Influence of Upper Mantle Anisotropy on Isotropic P-Wave Tomography Images Obtained in the Eastern Mediterranean Region

Confal J. M., Bezada M. J., Eken T., Faccenda M., Saygin E., Taymaz T.

JOURNAL OF GEOPHYSICAL RESEARCH-SOLID EARTH, vol.125, no.8, 2020 (SCI-Expanded) identifier identifier

  • Publication Type: Article / Article
  • Volume: 125 Issue: 8
  • Publication Date: 2020
  • Doi Number: 10.1029/2019jb018559
  • Journal Indexes: Science Citation Index Expanded (SCI-EXPANDED), Scopus, Academic Search Premier, Aerospace Database, Agricultural & Environmental Science Database, Aquatic Science & Fisheries Abstracts (ASFA), Communication Abstracts, Environment Index, Geobase, INSPEC, Metadex, Civil Engineering Abstracts
  • Istanbul Technical University Affiliated: Yes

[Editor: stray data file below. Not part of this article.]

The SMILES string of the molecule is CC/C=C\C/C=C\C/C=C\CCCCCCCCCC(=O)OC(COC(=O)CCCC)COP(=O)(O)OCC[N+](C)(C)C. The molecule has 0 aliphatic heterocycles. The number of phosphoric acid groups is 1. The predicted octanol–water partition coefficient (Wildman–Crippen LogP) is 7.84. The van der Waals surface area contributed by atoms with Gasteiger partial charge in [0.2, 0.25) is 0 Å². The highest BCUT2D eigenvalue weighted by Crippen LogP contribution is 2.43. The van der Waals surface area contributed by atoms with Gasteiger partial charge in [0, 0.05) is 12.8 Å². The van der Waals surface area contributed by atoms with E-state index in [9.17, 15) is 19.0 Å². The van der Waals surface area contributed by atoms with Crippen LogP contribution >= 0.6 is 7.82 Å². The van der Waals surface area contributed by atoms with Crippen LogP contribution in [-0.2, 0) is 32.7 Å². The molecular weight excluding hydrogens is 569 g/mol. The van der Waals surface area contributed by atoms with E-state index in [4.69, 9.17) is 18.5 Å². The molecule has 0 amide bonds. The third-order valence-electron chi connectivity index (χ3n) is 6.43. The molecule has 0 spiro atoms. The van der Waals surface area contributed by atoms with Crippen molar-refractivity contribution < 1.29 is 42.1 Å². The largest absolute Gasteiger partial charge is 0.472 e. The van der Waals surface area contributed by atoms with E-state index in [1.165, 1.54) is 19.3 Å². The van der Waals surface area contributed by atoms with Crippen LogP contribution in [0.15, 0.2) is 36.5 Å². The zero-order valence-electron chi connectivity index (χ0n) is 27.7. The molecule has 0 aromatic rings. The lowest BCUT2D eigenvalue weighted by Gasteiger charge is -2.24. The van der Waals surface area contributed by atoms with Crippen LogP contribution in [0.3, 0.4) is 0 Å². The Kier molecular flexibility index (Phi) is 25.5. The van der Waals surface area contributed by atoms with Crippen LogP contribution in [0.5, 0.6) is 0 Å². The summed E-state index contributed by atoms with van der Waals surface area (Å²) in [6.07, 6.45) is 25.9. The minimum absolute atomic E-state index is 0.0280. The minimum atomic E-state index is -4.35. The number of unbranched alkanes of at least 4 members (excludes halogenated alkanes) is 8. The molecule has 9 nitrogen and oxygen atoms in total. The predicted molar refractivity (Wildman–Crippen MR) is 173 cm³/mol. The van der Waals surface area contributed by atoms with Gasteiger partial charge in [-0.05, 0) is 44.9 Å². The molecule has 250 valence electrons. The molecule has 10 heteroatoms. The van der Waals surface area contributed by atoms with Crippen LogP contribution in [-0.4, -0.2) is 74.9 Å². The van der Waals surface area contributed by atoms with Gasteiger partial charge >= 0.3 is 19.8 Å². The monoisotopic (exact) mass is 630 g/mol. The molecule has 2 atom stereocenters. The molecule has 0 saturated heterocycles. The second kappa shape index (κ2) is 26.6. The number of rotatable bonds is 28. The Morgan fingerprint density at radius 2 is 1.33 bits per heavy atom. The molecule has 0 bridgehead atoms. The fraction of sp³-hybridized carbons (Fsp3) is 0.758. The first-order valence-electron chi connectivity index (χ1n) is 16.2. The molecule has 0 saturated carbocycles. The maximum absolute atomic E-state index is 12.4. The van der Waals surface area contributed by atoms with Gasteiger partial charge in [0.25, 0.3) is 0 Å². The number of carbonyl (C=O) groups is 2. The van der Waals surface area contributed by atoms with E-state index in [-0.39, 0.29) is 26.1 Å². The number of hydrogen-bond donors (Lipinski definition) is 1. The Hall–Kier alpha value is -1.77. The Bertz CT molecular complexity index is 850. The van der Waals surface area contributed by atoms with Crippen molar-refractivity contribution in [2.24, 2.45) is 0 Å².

Seismic body-wave tomography studies typically assume an isotropic upper mantle, possibly mapping anisotropy into artificial isotropic velocity anomalies in the resulting images. The Eastern Mediterranean with its oceanic, continental, and extinct subduction systems, as well as dense station coverage, provides an ideal setting to explore this issue. To examine the influence of seismic anisotropy, our study deals with both synthetic and real data inversions in which realistic seismic anisotropy models derived from 3D mantle convection simulations and shear wave splitting measurements are taken as a priori constraints. Spatial large-scale velocity perturbations are mostly consistent between models derived with and without considering anisotropy. Small differences in the magnitude (up to 2%) and shape of velocity perturbations occur, and some structures are less diffuse when including anisotropy. Additionally, good backazimuthal coverage of teleseismic events and a larger data set improve the resolution of our model with respect to previous tomography studies and allow us to better interpret first-order isotropic velocity anomalies. Key features, such as the half-arc subducting oceanic plate in the southern Aegean and a wide and deep tear in the slab beneath southwestern Turkey, are clearly visible in all models. Our final tomography images also provide evidence for a shallow horizontal tear in the northern Hellenides and a vertical tear between two parts of the Cyprian slab. In eastern Anatolia, slab-related high-velocity anomalies are absent due to the continental collision and break-off.